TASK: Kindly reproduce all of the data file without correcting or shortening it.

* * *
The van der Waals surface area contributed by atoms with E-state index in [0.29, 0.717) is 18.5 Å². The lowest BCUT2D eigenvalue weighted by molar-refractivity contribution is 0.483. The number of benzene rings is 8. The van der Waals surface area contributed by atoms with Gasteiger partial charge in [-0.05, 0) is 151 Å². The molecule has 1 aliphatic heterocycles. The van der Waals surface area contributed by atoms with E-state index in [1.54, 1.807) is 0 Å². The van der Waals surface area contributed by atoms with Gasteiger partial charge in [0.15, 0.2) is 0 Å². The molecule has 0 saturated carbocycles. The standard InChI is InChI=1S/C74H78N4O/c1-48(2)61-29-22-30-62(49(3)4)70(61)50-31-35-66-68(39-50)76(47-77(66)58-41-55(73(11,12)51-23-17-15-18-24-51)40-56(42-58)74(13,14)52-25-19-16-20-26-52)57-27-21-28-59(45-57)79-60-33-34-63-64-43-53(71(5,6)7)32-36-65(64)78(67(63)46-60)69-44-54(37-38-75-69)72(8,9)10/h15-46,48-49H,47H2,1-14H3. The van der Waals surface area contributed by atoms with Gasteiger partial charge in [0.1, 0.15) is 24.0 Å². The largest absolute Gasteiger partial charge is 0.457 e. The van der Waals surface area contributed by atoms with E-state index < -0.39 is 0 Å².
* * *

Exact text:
The van der Waals surface area contributed by atoms with E-state index in [0.29, 0.717) is 18.5 Å². The lowest BCUT2D eigenvalue weighted by molar-refractivity contribution is 0.483. The number of benzene rings is 8. The van der Waals surface area contributed by atoms with Gasteiger partial charge in [-0.05, 0) is 151 Å². The molecule has 1 aliphatic heterocycles. The van der Waals surface area contributed by atoms with E-state index in [1.54, 1.807) is 0 Å². The van der Waals surface area contributed by atoms with Gasteiger partial charge in [0.15, 0.2) is 0 Å². The molecule has 0 saturated carbocycles. The standard InChI is InChI=1S/C74H78N4O/c1-48(2)61-29-22-30-62(49(3)4)70(61)50-31-35-66-68(39-50)76(47-77(66)58-41-55(73(11,12)51-23-17-15-18-24-51)40-56(42-58)74(13,14)52-25-19-16-20-26-52)57-27-21-28-59(45-57)79-60-33-34-63-64-43-53(71(5,6)7)32-36-65(64)78(67(63)46-60)69-44-54(37-38-75-69)72(8,9)10/h15-46,48-49H,47H2,1-14H3. The van der Waals surface area contributed by atoms with Gasteiger partial charge in [0.1, 0.15) is 24.0 Å². The largest absolute Gasteiger partial charge is 0.457 e. The van der Waals surface area contributed by atoms with E-state index < -0.39 is 0 Å².